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Australian Financial Review

Online September 4 2017


Australian Super purchase a stormy port

Ian Silk’s highly paid in-house investment managers (“At Australian Super arrogance gets you fired”, September 4) failed to earn their bonuses when Australian Super bought 20 per cent of NSW Ports, the lessee of Port Botany and Port Kembla, for $1 billion in 2013.


The NSW Treasury had jacked up the price of the two ports by promising to fine the Port of Newcastle for exceeding a low cap on container shipments, and paying this fine to NSW Ports, to maintain Port Botany’s monopoly over container shipping in NSW.

The fine effectively doubles the cost of using Newcastle over Botany. The fine and the cap are not legislated. They are not authorised by the relevant legislation, the NSW “Ports Assets (Authorised Transactions) Act 2012”. The Port of Newcastle was leased in 2014 so that the government could fine the lessee for exceeding the cap outside the operation of the “Commonwealth Competition and Consumer Act 2010”.

If the fine and the cap were removed for being unlawful, Australian Super and its co-investors – 80 per cent of NSW Ports is owned by four industry super funds – would have to sue the NSW government to protect their $5.1 billion purchase.

The investment managers should be returning their bonuses.

Greg Cameron

Florey, ACT

Australian Financial Review

  • Jul 5 2017

Letters: Moorebank Intermodal Terminal, cladding and Tony Abbott

Port Botany Sydney
Port Botany, Sydney. Henry Zwartz
by Letters


Port of Newcastle’s role in NSW economy

Seventy-three per cent of all project benefits of the Moorebank Intermodal Terminal in western Sydney, now under construction, are attributable to
railing containers to and from Port Botany, replacing trucks. A further 17 per cent is attributable to interstate rail, but these benefits decline after 2030 due to Sydney’s  insufficient rail capacity.

The economic study by Deloitte Access Economics, released in April, proves that railing 100 per cent of containers using the Port of Newcastle will generate four times more economic benefits than Port Botany, leaving ample flexibility for project financing.

Key additional benefits of a privately-funded rail freight bypass of Sydney, between Newcastle’s port and Glenfield, in south western Sydney, include:

1. Uses all of Sydney’s current rail freight capacity for passengers, thereby conferring a significant economic benefit by reducing
growth in road transport demand.

2. Replaces the need for building stages 2 and 3 of the Northern Sydney Freight Corridor, saving $5 billion.

3. Uses current rail freight capacity between Newcastle and Sydney for passengers.

4. Replaces the need for building the Western Sydney Freight Line, saving $1 billion.

5. Provides direct rail access to a container port at Newcastle to northern and southern NSW, providing a massive boost for regional
economic development and decentralisation.

The financial interests of the lessees of Port Botany/Port Kembla and Port of Newcastle can be enhanced by smart allocation of costs and benefits from building the rail freight bypass. This initiative will transform the NSW economy.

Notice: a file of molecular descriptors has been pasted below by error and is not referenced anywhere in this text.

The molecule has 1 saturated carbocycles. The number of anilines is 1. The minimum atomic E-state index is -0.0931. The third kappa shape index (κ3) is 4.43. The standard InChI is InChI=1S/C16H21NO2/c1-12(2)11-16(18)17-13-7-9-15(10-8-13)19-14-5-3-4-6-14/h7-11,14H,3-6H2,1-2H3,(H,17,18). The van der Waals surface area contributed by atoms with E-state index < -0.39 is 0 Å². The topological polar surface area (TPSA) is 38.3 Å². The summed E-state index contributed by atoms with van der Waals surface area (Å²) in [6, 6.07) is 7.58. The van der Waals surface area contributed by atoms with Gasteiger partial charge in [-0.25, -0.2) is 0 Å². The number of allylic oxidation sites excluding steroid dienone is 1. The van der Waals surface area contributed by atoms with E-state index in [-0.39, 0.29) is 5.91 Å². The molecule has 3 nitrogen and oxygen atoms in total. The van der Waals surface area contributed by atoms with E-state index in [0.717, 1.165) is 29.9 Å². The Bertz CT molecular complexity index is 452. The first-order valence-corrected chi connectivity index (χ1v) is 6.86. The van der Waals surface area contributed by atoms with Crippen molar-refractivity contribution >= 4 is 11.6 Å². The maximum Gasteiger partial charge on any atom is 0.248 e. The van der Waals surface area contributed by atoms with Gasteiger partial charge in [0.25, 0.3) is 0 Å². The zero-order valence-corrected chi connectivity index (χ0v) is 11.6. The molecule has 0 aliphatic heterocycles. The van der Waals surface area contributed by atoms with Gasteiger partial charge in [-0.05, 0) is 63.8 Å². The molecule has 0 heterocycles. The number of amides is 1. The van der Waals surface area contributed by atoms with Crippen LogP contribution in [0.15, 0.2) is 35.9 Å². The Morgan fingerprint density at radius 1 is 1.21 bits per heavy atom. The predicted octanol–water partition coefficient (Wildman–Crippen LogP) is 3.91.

Greg Cameron

Florey, ACT

Australian Financial Review, May 1 2017

Another financial storm in our ports

IFM Investors’ Brett Himbury “would like to see another round of the asset-recycling initiative” (“$10b inland rail certain to be a taxpayers’ debt”, May 1). IFM is a shareholder in NSW Ports Pty Ltd, which leased Port Botany and Port Kembla for $5.1 billion in 2013. A worse deal for NSW taxpayers could not be imagined.

It was uncovered in 2016 that the NSW government contractually committed to compensate NSW Ports for future container capacity development at Port of Newcastle. For every container handled at Newcastle, NSW Ports is to receive the amount it would have received at Port Botany. Port leaseholder Port of Newcastle Investments is the source of these funds. For a container terminal at Newcastle handling 1 million per year, the cost of compensating NSW Ports will be $100 million per year until 2063. When PON leases Newcastle’s container terminal site for development, expect the leaseholder to claim the container charge contravenes the Competition and Consumer Act 2010. When the container charge is overturned, as it surely will be, the NSW government will be left without funds for paying NSW Ports. The government will pay from consolidated revenue, defeating the purpose of leasing the ports.

Greg Cameron

Florey, ACT 


Australian Financial Review 28 July 2016

Newcastle Herald 28 July 2016

Newcastle Herald, 24 June 2016

Australian Financial Review, June 23 2016

Newcastle Herald 27 May 2016


GREG Cameron yet again has exposed a major anomaly in the progression of important infrastructure in the region with regards to the building of a container terminal here (‘Election is the time to revisit a container terminal plan,’ Herald , 23/5).

He suggests the NSW government has imposed on Newcastle conditions which at least amount to a restriction of trade and at worst a manipulation of the market.

At this time we have imposed upon us a mediocre light rail plan, which may have some limited novelty value, but will more likely be disastrous. A plan not endorsed by anybody as the best transport outcome for Newcastle.

These two cases are only two of a raft of poor, vision-less decisions that have adversely affected our region by the state.

At a time where locals may be expected to be burning effigies of the Premier, where are our local representatives in the fight to free us from the yoke of this regime?

Tony Emanuel, Hunterview

Newcastle Herald 23 May 2016


Australian Financial Review - Letters, 15 March 2016







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